Washington Governor Christine Gregoire, whose state ranks sixth in U.S. oil-refining capacity, wants to charge a fee on the industry to help maintain roads, bridges and ferries over the next decade.
Gregoire, 64, proposed a charge of $1.50 a barrel to provide funds for the $3.6 billion maintenance plan in her final State-of-the-State speech yesterday in Olympia, the capital. She said the work would create 5,500 jobs, urging lawmakers to pass the plan and the proposed fee.
“Our oil companies are getting all the profit and leaving us with the bill,” said Gregoire, a Democrat who isn’t seeking re-election in November. “We can do better.”
Washington needs about $1.5 billion to close a deficit in its current two-year budget and replenish reserves, Ralph Thomas, a spokesman for the state financial management office, said by e-mail. The governor also said lawmakers should ask voters to pass a temporary sales-tax increase to 7 percent from 6.5 percent, which would raise an estimated $494 million. Oil company representatives said a fee would likely push up prices.
The state Transportation Department will be short $3 billion to maintain and operate highways and ferries over the next 10 years. Washington is among nine states that don’t tax wages. Voters rejected adding such a levy on the wealthiest residents in 2010.
Pain at Pumps
“Raising hidden taxes on the gasoline and diesel fuel that the people of Washington state rely on is the wrong idea at the wrong time, and will cause pain at the pump for everyone living in and traveling through the state,” Charles T. Drevna, president of the National Petrochemical & Refiners Association, said yesterday in a statement.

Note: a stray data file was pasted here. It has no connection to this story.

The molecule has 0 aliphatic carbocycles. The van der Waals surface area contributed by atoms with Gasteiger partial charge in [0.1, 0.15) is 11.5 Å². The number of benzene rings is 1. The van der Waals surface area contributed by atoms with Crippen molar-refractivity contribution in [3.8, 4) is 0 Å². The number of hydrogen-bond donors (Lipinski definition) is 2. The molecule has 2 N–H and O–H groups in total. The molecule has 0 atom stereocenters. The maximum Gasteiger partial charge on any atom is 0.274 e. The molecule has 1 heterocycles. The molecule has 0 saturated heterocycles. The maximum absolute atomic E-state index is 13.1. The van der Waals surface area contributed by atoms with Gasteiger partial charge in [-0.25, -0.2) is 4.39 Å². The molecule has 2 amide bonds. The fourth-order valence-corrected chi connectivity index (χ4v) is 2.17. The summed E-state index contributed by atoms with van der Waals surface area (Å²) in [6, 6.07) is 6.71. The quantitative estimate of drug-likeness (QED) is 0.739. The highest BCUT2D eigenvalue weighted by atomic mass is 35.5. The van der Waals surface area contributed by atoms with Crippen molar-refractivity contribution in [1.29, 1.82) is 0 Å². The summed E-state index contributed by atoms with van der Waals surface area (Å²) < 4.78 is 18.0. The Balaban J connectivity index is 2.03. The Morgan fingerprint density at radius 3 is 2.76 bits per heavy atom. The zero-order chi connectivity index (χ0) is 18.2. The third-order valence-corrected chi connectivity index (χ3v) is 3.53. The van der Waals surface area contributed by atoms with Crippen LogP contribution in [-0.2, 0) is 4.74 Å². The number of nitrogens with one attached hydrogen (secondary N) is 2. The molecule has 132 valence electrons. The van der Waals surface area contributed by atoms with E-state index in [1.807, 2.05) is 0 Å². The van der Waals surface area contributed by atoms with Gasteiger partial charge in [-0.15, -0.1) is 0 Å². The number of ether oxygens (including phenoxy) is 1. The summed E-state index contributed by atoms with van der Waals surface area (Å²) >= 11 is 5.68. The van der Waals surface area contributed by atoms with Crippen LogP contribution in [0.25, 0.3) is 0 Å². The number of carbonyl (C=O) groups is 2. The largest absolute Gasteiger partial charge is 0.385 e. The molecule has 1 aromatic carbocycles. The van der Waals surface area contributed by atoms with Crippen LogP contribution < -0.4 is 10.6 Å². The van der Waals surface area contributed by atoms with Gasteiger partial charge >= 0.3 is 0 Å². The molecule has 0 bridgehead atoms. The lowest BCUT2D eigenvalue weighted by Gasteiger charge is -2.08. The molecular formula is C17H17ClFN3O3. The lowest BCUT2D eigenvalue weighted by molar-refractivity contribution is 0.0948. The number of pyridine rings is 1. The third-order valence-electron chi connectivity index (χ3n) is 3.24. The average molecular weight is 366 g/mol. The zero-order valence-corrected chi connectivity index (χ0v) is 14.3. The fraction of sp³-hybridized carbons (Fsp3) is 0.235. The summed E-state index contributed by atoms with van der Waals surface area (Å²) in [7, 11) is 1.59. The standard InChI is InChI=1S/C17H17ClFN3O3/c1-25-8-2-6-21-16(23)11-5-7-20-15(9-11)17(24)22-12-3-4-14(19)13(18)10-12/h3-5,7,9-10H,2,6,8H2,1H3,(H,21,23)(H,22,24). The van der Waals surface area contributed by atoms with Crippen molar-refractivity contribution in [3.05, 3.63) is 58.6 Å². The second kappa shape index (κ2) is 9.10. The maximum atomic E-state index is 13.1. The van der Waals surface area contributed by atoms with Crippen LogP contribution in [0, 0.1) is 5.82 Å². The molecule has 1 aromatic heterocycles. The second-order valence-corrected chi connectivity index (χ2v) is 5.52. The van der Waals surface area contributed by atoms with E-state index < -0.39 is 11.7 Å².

“Raising energy taxes will make Washington state less attractive to businesses and to tourists, and could threaten jobs,” Drevna said, calling it “a sure-fire way to make times even tougher.”
Gregoire’s fee would apply to barrels refined in the state for transportation purposes and needs to pass the Legislature to take effect, Karina Shagren, a spokeswoman, said by e-mail. The taxable products include oil for fuel and for making asphalt used on roads, she said.
Opposed in Past
“Wholesale taxes like this we have opposed in the past, and I would imagine we would this as well,” Bill Kidd, a director of government affairs for London-based BP Plc in Washington state, said by telephone.
Jill Davis, a U.S. spokeswoman for The Hague-based Royal Dutch Shell Plc, and Tina Barbee, a spokeswoman for Tesoro Corp. in San Antonio, both referred questions to the Western States Petroleum Association.
Gregoire’s proposal may affect gasoline, diesel and other oil-products markets “up and down the supply chain” depending on whether the tax applies directly to refineries or at the pumps, said Tupper Hull, a spokesman for the refiners’ group in Sacramento, California.
“We don’t know how it will ultimately be administered, if it’s ever approved,” said Hull, whose group represents companies including BP and Shell. “But there’s no question that a tax on crude oil makes it more expensive to produce transportation fuels for businesses and consumers.”
Rich Johnson, a spokesman for Houston-based ConocoPhillips, wasn’t immediately able to comment.
Conventional, 87-octane gasoline in Portland, Oregon, often used as a price benchmark for the U.S. Northwest, rose 1.75 cents to a premium of 5.5 cents against gasoline futures traded on the New York Mercantile Exchange, according to data compiled by Bloomberg.
“Washington has the second-highest state gasoline tax in the country,” Hull said. “Washington consumers are already paying a substantial tax to support the state’s transportation infrastructure.”
Washington in 2011 trailed Texas, Louisiana, California, Illinois and Pennsylvania in oil-refining capacity, according to U.S. Energy Information Administration figures.